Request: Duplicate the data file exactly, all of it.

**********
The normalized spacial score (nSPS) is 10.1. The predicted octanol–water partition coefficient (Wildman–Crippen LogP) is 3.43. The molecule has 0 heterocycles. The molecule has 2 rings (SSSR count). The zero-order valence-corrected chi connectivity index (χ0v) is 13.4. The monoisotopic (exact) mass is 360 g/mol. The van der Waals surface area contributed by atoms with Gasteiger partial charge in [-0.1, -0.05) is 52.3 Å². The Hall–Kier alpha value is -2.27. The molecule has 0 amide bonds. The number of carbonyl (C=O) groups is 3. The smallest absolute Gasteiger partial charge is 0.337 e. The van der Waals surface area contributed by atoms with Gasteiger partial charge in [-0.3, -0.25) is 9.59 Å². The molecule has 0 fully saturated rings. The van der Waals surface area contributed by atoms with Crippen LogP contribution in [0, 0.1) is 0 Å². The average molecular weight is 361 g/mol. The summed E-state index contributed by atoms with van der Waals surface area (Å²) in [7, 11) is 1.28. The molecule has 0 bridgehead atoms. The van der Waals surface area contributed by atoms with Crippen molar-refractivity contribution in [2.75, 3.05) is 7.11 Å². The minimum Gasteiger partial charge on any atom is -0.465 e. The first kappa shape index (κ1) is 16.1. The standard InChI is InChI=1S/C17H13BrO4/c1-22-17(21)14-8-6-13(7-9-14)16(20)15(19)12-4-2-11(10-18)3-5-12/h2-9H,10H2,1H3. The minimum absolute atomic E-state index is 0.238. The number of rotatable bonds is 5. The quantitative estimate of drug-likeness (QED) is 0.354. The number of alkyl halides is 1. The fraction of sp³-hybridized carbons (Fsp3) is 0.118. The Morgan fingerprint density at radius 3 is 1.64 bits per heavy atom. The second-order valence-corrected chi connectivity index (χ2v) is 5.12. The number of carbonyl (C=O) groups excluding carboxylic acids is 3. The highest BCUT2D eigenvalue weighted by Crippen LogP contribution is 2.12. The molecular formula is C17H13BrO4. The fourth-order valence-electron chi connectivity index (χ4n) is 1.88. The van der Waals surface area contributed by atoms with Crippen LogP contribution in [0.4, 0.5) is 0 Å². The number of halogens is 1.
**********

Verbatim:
The normalized spacial score (nSPS) is 10.1. The predicted octanol–water partition coefficient (Wildman–Crippen LogP) is 3.43. The molecule has 0 heterocycles. The molecule has 2 rings (SSSR count). The zero-order valence-corrected chi connectivity index (χ0v) is 13.4. The monoisotopic (exact) mass is 360 g/mol. The van der Waals surface area contributed by atoms with Gasteiger partial charge in [-0.1, -0.05) is 52.3 Å². The Hall–Kier alpha value is -2.27. The molecule has 0 amide bonds. The number of carbonyl (C=O) groups is 3. The smallest absolute Gasteiger partial charge is 0.337 e. The van der Waals surface area contributed by atoms with Gasteiger partial charge in [-0.3, -0.25) is 9.59 Å². The molecule has 0 fully saturated rings. The van der Waals surface area contributed by atoms with Crippen LogP contribution in [0, 0.1) is 0 Å². The average molecular weight is 361 g/mol. The summed E-state index contributed by atoms with van der Waals surface area (Å²) in [7, 11) is 1.28. The molecule has 0 bridgehead atoms. The van der Waals surface area contributed by atoms with Crippen molar-refractivity contribution in [2.75, 3.05) is 7.11 Å². The minimum Gasteiger partial charge on any atom is -0.465 e. The first kappa shape index (κ1) is 16.1. The standard InChI is InChI=1S/C17H13BrO4/c1-22-17(21)14-8-6-13(7-9-14)16(20)15(19)12-4-2-11(10-18)3-5-12/h2-9H,10H2,1H3. The minimum absolute atomic E-state index is 0.238. The number of rotatable bonds is 5. The quantitative estimate of drug-likeness (QED) is 0.354. The number of alkyl halides is 1. The fraction of sp³-hybridized carbons (Fsp3) is 0.118. The Morgan fingerprint density at radius 3 is 1.64 bits per heavy atom. The second-order valence-corrected chi connectivity index (χ2v) is 5.12. The number of carbonyl (C=O) groups excluding carboxylic acids is 3. The highest BCUT2D eigenvalue weighted by Crippen LogP contribution is 2.12. The molecular formula is C17H13BrO4. The fourth-order valence-electron chi connectivity index (χ4n) is 1.88. The van der Waals surface area contributed by atoms with Crippen LogP contribution in [0.4, 0.5) is 0 Å². The number of halogens is 1.